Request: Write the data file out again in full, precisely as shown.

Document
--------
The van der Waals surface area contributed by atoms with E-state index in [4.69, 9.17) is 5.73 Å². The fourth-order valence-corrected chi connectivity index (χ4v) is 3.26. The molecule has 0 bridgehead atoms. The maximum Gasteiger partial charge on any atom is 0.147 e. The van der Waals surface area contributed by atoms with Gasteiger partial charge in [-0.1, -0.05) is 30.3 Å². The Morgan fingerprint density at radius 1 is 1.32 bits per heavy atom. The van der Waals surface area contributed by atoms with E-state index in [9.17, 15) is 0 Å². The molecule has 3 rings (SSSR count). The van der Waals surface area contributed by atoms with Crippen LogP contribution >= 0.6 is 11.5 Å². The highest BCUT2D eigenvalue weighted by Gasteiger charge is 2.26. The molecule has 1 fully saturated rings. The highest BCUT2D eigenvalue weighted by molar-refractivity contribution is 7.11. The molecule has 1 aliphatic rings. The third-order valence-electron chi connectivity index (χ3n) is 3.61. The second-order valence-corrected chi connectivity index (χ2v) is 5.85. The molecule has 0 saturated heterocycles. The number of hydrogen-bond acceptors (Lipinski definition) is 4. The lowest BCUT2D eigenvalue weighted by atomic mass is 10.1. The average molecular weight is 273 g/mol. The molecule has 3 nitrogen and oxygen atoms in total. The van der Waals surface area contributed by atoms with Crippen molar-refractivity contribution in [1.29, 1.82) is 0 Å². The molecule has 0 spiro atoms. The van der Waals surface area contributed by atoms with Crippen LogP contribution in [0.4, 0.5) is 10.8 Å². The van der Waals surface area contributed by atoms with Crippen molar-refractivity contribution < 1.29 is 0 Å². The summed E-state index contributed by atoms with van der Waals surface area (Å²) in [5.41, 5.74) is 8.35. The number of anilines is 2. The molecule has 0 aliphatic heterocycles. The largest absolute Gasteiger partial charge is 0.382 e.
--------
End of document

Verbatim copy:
The van der Waals surface area contributed by atoms with E-state index in [4.69, 9.17) is 5.73 Å². The fourth-order valence-corrected chi connectivity index (χ4v) is 3.26. The molecule has 0 bridgehead atoms. The maximum Gasteiger partial charge on any atom is 0.147 e. The van der Waals surface area contributed by atoms with Gasteiger partial charge in [-0.1, -0.05) is 30.3 Å². The Morgan fingerprint density at radius 1 is 1.32 bits per heavy atom. The van der Waals surface area contributed by atoms with E-state index in [9.17, 15) is 0 Å². The molecule has 3 rings (SSSR count). The van der Waals surface area contributed by atoms with Crippen LogP contribution >= 0.6 is 11.5 Å². The highest BCUT2D eigenvalue weighted by Gasteiger charge is 2.26. The molecule has 1 fully saturated rings. The highest BCUT2D eigenvalue weighted by molar-refractivity contribution is 7.11. The molecule has 1 aliphatic rings. The third-order valence-electron chi connectivity index (χ3n) is 3.61. The second-order valence-corrected chi connectivity index (χ2v) is 5.85. The molecule has 0 saturated heterocycles. The number of hydrogen-bond acceptors (Lipinski definition) is 4. The lowest BCUT2D eigenvalue weighted by atomic mass is 10.1. The average molecular weight is 273 g/mol. The molecule has 3 nitrogen and oxygen atoms in total. The van der Waals surface area contributed by atoms with Crippen molar-refractivity contribution in [1.29, 1.82) is 0 Å². The molecule has 0 spiro atoms. The van der Waals surface area contributed by atoms with Crippen LogP contribution in [0.4, 0.5) is 10.8 Å². The van der Waals surface area contributed by atoms with Crippen molar-refractivity contribution < 1.29 is 0 Å². The summed E-state index contributed by atoms with van der Waals surface area (Å²) in [5.41, 5.74) is 8.35. The number of anilines is 2. The molecule has 0 aliphatic heterocycles. The largest absolute Gasteiger partial charge is 0.382 e.